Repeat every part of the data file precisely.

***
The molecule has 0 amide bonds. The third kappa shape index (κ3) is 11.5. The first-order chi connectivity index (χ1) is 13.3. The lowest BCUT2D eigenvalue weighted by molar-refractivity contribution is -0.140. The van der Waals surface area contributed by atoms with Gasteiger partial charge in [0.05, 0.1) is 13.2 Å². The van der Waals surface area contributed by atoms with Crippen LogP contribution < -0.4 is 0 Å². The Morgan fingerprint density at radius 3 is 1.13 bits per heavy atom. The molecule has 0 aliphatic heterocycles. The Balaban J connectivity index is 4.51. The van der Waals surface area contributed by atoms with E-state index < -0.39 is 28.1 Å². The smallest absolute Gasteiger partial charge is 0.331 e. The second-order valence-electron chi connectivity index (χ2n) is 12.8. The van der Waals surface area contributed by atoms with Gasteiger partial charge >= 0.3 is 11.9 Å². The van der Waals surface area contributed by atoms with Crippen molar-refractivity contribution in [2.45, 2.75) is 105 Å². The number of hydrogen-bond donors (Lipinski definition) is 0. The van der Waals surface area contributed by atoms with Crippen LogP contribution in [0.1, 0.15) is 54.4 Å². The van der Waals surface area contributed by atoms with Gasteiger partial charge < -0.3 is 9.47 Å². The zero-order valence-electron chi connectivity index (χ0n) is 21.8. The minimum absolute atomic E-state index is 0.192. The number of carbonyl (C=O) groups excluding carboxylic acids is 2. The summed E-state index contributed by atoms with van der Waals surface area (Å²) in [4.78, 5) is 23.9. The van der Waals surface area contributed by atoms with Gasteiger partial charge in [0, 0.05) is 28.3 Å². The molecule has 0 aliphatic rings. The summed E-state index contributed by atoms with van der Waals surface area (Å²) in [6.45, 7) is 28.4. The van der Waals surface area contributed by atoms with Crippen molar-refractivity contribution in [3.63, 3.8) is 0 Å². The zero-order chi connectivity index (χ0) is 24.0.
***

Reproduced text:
The molecule has 0 amide bonds. The third kappa shape index (κ3) is 11.5. The first-order chi connectivity index (χ1) is 13.3. The lowest BCUT2D eigenvalue weighted by molar-refractivity contribution is -0.140. The van der Waals surface area contributed by atoms with Gasteiger partial charge in [0.05, 0.1) is 13.2 Å². The van der Waals surface area contributed by atoms with Crippen LogP contribution < -0.4 is 0 Å². The Morgan fingerprint density at radius 3 is 1.13 bits per heavy atom. The molecule has 0 aliphatic heterocycles. The Balaban J connectivity index is 4.51. The van der Waals surface area contributed by atoms with E-state index < -0.39 is 28.1 Å². The smallest absolute Gasteiger partial charge is 0.331 e. The second-order valence-electron chi connectivity index (χ2n) is 12.8. The van der Waals surface area contributed by atoms with Gasteiger partial charge >= 0.3 is 11.9 Å². The van der Waals surface area contributed by atoms with Crippen molar-refractivity contribution in [2.45, 2.75) is 105 Å². The number of hydrogen-bond donors (Lipinski definition) is 0. The van der Waals surface area contributed by atoms with Crippen LogP contribution in [0.1, 0.15) is 54.4 Å². The van der Waals surface area contributed by atoms with Gasteiger partial charge < -0.3 is 9.47 Å². The zero-order valence-electron chi connectivity index (χ0n) is 21.8. The minimum absolute atomic E-state index is 0.192. The number of carbonyl (C=O) groups excluding carboxylic acids is 2. The summed E-state index contributed by atoms with van der Waals surface area (Å²) in [4.78, 5) is 23.9. The van der Waals surface area contributed by atoms with Gasteiger partial charge in [0, 0.05) is 28.3 Å². The molecule has 0 aliphatic rings. The summed E-state index contributed by atoms with van der Waals surface area (Å²) in [6.45, 7) is 28.4. The van der Waals surface area contributed by atoms with Crippen molar-refractivity contribution in [3.63, 3.8) is 0 Å². The zero-order chi connectivity index (χ0) is 24.0.